Fall is one of my favorite times of year to use topwaters as bass are hungry and feeding heavily in preparation for the upcoming long winter months ahead. The key to fall strategies for topwater lures is that I go by the first hard frost of the year versus when the calendar indicates the beginning of this season. Sometimes this happens in late August and sometimes it occurs in the at the end of September. My favorite way to pursue bass in the fall is with a Yo-Zuri 3DB Popper. I have found that using heavier line, like a 50 or even 65 lb braid, can be useful when tied directly to Poppers this time of year because I like to cast them right into any remaining emergent weed cover (even if it is dead due to frost) and retrieve it out over submergent weeds. Poppers work great in late fall as they offer a larger profile meal with little energy expenditure needed to chase them down. The Popper retrieve in fall is all about slowing things down and being patient. A cast usually entails letting the lure sit for up to 20 seconds or more after hitting the water, twitching the lure slowly 1-4 times so that it gurgles instead of splashes, and then pausing up to 20 seconds again. Using Poppers in late fall is often a case of the adage, “less is more,” when it comes to movement and noise on top of the water.
Being versatile with topwater hardbaits and adjusting the lure used based on the season can reap significant improvements in the numbers of fish that are landed. If you are looking for some exciting explosive bass action during the transitions from spring through fall, then casting an assortment of Yo-Zuri Pencils, Props, and Poppers is well worth your effort!
When leaves are changing colors and temperatures start to drop in the Northwoods of the Ice Belt, we transition into that special time of the year when big crappies and bluegills start feeding heavily on minnows in preparation for the looming winter ahead. In fall when water temps drop below the 55-degree mark specifically, the Yo-Zuri Rattl’N Vibe Mini becomes a staple hardbait that any panfish angler should consider as part of their arsenal.
Lure: At 1 5/8” and 3/16 oz, the Rattl’N Vibe Mini is a micro lipless hardbait which is a little bit bigger than a crappie minnow, but a little bit smaller than a fathead minnow. The Mini is arguably the most versatile hardbait available in today’s fishing market as it can be fished in any type of water; it can be jigged, drifted, trolled, or casted; and it brings in some incredible northern pike, walleyes, and even bass while chasing large panfish.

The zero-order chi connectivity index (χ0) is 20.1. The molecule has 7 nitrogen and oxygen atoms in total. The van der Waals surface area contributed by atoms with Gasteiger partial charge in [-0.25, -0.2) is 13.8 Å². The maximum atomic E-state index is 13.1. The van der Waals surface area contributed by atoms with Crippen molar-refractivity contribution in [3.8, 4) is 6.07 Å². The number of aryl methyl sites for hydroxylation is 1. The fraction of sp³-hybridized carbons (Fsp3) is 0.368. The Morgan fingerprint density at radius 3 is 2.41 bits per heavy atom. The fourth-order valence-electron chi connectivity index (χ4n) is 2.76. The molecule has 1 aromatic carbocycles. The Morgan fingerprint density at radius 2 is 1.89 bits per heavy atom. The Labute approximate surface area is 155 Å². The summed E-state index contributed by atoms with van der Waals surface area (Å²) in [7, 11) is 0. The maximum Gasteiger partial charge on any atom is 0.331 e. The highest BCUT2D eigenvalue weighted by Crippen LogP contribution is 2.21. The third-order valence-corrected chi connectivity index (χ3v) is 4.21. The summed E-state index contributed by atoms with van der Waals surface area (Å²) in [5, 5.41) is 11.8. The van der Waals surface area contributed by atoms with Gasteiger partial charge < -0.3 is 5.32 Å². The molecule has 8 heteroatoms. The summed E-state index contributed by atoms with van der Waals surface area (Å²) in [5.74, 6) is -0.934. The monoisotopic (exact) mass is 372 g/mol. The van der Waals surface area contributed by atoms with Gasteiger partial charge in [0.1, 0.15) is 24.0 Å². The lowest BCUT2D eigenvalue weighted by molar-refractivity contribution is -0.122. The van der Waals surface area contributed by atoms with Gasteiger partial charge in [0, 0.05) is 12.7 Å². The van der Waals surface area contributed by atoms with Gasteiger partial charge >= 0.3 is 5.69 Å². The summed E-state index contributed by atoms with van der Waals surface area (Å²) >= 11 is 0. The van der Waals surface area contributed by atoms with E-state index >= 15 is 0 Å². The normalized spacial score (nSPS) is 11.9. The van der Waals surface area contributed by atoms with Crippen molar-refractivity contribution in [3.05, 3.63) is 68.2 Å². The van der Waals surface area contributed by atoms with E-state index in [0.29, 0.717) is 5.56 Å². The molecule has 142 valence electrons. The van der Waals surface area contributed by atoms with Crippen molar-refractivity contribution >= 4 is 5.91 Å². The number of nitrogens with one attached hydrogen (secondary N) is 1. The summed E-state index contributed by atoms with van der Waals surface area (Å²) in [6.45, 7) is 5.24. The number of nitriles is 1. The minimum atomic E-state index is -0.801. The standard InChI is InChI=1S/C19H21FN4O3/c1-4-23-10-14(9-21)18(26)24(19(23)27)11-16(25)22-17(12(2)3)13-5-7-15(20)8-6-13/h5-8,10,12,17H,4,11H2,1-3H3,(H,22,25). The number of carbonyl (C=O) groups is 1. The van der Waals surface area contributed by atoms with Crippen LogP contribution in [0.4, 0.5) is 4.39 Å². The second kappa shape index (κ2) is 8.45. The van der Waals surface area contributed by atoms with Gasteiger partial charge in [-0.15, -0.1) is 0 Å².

Line: Yo-Zuri 4 lb test Hybrid on an ultra-light rod and reel set up is a great choice for chasing big crappies and bluegills in fall. Another option to consider is to break out the ice rod and reel combos spooled up with Yo-Zuri 4 lb test Ice Hybrid or 4 lb test Ice Super Fluorocarbon as much of the fall is a precursor and foreshadowing to where large schools of the biggest panfish will be lurking once the ice forms. Using the ice rod and reel combos during the fall period is a great way to get practiced up in advance of the upcoming ice season.
Location: Suspended crappies and bluegills are prime targets for using the Rattl’N Vibe Minis as some of the largest fish of these species can be found roaming basins or basin edges. It is relatively common to find schools of panfish chasing minnows 15’ down in 25’ or more of water before and after the fall turnover. Hot Perch and Green Perch are great patterns for chasing suspended fish in clear water as they have are more natural patterns and can be preferred when large panfish are keying in on specific prey like baby perch in the middle of the water column in the middle of the day. If fishing in tannic-stained water or waters impacted by the mixing of oxygen throughout the water column during turnover, then the glow patterns (Luminescent or Luminescent Perch); UV patterns (UV Purple Tiger, UV Blue Tiger, and UV Pink Tiger); or metallic patterns (Black Silver or Gold Black) come into play. These glowing- and flashing-based patterns are meant for eliciting reaction strikes when water clarity is obscured.